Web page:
SEVENTY-SEVEN years ago the U.S. Supreme Court began excluding illegally seized evidence from criminal trials. It reasoned wisely that the Constitution's ban on unreasonable searches would be meaningless if federal agents could profit by such illegal conduct.
The exclusionary rule, later expanded to state court cases, has been a first line of defense for citizen privacy against unlawful police intrusions. But now the Bush administration wants to abolish the rule or at least riddle it with exceptions. Its latest attempt takes the form of a proposed loophole in the administration's regressive crime bill.
The high court itself has allowed a so-called "good faith" exception whereby evidence seized under a technically faulty search warrant might be used at trial because police or agents honestly believed the warrant was valid. That emboldened the Justice Department to argue for a similar exception where an officer doesn't even try to get a warrant a request that the courts and Congress have not yet granted.
Now the department proposes in its crime bill a "firearms" exception. It would let illegally seized weapons be used in federal trials for violent or serious drug crimes, even if the officers hadn't a scintilla of good-faith belief in the legality of their gun seizures. Attorney General Dick Thornburgh calls it a firearms "inclusionary" rule. A better name would be a "bad-faith exception" to the exclusionary rule.
Thornburgh argues the bill provides a strong deterrent against misconduct by federal agents in the form of a new Justice Department review board operating under regulations Thornburgh would write that supposedly would discipline errant agents. He suggests, in fact, that such a disciplinary board is more apt to deter agents' wrongdoing than is an exclusionary rule that simply excludes the fruits of illegal searches without disciplining the agents responsible.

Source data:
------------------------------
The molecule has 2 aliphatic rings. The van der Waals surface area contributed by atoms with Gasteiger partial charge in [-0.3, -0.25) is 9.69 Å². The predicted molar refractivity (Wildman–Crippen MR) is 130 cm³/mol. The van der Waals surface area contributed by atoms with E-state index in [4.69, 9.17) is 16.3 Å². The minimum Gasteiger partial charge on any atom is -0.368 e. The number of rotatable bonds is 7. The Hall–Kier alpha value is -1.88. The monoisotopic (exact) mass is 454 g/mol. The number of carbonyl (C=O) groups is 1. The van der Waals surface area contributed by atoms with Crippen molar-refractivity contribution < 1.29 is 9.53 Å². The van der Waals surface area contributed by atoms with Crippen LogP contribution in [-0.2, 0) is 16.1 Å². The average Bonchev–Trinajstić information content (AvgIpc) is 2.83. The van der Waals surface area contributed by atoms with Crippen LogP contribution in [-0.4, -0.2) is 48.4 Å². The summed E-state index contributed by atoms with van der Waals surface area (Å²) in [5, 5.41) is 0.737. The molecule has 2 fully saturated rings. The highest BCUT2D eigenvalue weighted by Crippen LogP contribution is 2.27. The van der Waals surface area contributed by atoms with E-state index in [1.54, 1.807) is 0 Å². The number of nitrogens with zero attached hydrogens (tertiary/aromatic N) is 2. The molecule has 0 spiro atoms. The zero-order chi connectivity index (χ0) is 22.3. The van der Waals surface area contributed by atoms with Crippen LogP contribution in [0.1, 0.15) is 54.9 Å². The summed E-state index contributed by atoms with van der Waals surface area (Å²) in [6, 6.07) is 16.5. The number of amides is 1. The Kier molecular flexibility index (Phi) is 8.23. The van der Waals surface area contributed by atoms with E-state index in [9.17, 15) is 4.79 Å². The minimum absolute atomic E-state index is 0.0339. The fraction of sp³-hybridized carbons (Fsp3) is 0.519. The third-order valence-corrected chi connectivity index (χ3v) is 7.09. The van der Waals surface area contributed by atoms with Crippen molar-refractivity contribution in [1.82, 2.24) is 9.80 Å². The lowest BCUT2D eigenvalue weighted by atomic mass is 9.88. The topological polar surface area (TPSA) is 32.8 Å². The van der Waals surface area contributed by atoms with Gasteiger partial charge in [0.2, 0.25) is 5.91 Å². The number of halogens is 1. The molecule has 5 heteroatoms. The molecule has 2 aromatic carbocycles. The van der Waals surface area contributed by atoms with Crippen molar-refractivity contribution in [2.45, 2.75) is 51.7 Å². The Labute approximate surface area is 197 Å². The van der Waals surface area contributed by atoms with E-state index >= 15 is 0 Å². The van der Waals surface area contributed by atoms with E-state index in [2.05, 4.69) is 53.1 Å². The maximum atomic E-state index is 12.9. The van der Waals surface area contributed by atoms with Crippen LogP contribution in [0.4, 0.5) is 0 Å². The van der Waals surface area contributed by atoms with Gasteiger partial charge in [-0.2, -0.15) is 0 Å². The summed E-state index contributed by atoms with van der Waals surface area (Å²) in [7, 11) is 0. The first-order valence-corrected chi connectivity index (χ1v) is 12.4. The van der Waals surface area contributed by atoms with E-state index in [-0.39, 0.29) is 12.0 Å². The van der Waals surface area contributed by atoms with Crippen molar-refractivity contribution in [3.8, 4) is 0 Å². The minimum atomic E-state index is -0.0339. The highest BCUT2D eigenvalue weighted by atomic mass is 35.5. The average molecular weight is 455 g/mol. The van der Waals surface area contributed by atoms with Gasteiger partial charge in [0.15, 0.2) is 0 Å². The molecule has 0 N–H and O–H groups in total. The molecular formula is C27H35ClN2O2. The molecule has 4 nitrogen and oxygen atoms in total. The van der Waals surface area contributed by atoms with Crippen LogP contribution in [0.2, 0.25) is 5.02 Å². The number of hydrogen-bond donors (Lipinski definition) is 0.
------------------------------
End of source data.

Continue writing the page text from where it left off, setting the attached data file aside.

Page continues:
But it's fallacious that a new, untried Justice Department bureaucracy is a substitute for the exclusionary rule's deterrent effect against unlawful entries, searches and seizures. Rare indeed is any instance of official discipline against an officer whose illegal activity solved a crime.
The exclusionary rule has proved its value over the years. By enforcing the Fourth Amendment's requirement for searches based not on an officer's whim but rather on objective reasons and evidence of suspected criminality, the rule has elevated police conduct over the generations.
Yes, the rule has sometimes spared a criminal caught through tainted evidence. But more important, it has safeguarded law-abiding citizens from overreaching police authority. Congress need not carve out any more exceptions, and certainly not for bad-faith searches, to this salutary rule.